Wednesday, November 16, 2005

Markets Want To Be Free

For a sizable group of people in their 20's and 30's, deciding on their own what drugs to take - in particular, stimulants, antidepressants and other psychiatric medications - is becoming the norm. Confident of their abilities and often skeptical of psychiatrists' expertise, they choose to rely on their own research and each other's experience in treating problems like depression, fatigue, anxiety or a lack of concentration. A medical degree, in their view, is useful, but not essential, and certainly not sufficient.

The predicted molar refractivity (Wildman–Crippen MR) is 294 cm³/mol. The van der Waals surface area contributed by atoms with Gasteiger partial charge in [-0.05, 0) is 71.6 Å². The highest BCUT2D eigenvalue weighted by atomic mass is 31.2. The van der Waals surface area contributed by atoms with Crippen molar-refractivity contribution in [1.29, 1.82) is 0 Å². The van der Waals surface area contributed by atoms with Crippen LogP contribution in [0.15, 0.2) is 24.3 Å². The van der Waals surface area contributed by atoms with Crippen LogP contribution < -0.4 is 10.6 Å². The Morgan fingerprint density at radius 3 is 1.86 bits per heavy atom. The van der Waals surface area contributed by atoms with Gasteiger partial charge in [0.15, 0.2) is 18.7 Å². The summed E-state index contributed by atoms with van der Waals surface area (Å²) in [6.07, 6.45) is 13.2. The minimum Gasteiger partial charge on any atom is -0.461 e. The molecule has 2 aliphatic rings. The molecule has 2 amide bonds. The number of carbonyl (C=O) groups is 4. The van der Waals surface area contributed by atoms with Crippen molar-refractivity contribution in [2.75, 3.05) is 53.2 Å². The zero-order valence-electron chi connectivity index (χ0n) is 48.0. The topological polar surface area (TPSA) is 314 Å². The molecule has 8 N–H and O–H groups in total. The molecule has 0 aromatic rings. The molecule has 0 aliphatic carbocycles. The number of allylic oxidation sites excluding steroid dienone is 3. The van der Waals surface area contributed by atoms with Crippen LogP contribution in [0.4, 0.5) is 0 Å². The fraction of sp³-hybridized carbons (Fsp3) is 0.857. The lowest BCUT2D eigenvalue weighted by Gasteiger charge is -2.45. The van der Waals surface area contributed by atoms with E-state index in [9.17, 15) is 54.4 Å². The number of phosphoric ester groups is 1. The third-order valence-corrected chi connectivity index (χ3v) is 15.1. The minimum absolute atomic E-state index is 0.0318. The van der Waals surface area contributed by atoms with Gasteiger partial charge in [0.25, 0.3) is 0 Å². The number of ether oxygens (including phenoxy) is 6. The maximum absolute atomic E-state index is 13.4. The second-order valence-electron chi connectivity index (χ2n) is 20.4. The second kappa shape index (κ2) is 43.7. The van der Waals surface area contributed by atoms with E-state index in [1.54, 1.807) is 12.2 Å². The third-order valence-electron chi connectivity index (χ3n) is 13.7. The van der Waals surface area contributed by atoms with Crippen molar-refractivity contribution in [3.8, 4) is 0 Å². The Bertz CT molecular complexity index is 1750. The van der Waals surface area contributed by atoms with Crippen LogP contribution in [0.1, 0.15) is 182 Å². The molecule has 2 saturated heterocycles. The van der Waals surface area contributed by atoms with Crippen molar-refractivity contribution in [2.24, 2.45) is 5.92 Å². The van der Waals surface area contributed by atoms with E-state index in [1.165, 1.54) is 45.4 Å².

They trade unused prescription drugs, get medications without prescriptions from the Internet and, in some cases, lie to doctors to obtain medications that in their judgment they need.

It seems that as technology advances and “globalization” (including the scary quotes) becomes more pervasive in everything, free markets will continue to find innovative ways to buck government regulation and provide customers with what they want.

Another, very telling, example of this is downloadable music. First there was Napster, which the government shut down. Then Grokster met a similar end. The industry started suing teenagers for downloading music off of services like Kazaa. And in the end, of course, we get iTunes and the innumerable look-alikes.

I takes very oppressive regulation to put a complete stop to market forces, oppressive regulation that will do much more harm than good.

Hat Tip: Ann Althouse

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